The Cabinet Mission of 1946 had proposed a federal scheme for free India. In the memorandum of 12 May 1946, while explaining the consequences of the withdrawal of British power and the emergence of independent India, it had observed, “Thus, as a logical consequence and in view of the desires expressed to them on behalf of the Indian States, His Majesty’s Government will cease to exercise the powers of paramountcy. This means that the rights of the States which flow from the relationship to the Crown will no longer exist and that all the rights surrendered by the States to the paramount power will return to the States.”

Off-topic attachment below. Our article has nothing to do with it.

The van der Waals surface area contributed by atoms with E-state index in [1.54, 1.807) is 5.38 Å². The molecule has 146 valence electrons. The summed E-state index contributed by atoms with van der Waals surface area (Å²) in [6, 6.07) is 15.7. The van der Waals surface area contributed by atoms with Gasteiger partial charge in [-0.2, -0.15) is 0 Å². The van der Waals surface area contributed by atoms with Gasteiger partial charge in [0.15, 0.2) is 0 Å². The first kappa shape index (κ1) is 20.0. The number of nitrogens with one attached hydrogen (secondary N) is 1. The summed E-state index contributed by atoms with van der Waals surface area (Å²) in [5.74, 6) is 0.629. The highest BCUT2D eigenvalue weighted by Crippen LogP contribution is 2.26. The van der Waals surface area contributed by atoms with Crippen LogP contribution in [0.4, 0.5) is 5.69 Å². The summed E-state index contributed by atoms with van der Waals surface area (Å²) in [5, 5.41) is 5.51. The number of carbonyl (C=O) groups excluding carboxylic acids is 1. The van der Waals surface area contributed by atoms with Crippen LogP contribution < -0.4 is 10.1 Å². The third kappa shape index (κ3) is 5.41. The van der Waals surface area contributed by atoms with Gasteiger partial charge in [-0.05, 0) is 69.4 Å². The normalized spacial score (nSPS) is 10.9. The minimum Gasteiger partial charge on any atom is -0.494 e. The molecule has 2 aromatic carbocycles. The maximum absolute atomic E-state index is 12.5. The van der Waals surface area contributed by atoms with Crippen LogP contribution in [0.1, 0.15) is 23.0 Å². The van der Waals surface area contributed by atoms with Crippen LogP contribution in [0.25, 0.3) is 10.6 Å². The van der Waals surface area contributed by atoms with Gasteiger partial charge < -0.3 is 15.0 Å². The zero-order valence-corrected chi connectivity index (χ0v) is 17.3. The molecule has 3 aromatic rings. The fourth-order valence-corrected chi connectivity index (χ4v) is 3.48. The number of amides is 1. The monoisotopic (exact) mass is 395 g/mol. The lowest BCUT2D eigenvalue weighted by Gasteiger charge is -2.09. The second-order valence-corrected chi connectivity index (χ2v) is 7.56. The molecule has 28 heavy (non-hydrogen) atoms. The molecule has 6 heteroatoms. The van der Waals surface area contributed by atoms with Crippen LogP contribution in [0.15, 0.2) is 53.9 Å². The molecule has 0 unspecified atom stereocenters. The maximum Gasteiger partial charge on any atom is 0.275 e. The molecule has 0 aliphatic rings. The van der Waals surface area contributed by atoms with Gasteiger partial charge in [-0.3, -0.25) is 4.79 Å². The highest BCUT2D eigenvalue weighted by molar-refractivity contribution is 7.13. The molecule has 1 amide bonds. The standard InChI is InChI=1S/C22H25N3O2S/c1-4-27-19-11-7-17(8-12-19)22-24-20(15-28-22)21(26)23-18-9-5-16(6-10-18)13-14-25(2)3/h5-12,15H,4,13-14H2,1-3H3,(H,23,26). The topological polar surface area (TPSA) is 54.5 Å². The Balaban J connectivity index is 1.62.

Though the Congress never agreed to this interpretation of paramountcy, some of the Princely States decided to declare independence. They hoped that the British Government would come to their aid and they found support in Jinnah.

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 He emphasized that the Indian States were sovereign states, except in so far as they had entered into treaties with the Crown. British India could do nothing to them. To say that the Governor General or the British Parliament could lay down that every Indian State was bound to enter one Constituent Assembly or the other was not constitutional. If the States liked to come in, they could do so by agreement, but there was no way of forcing them in.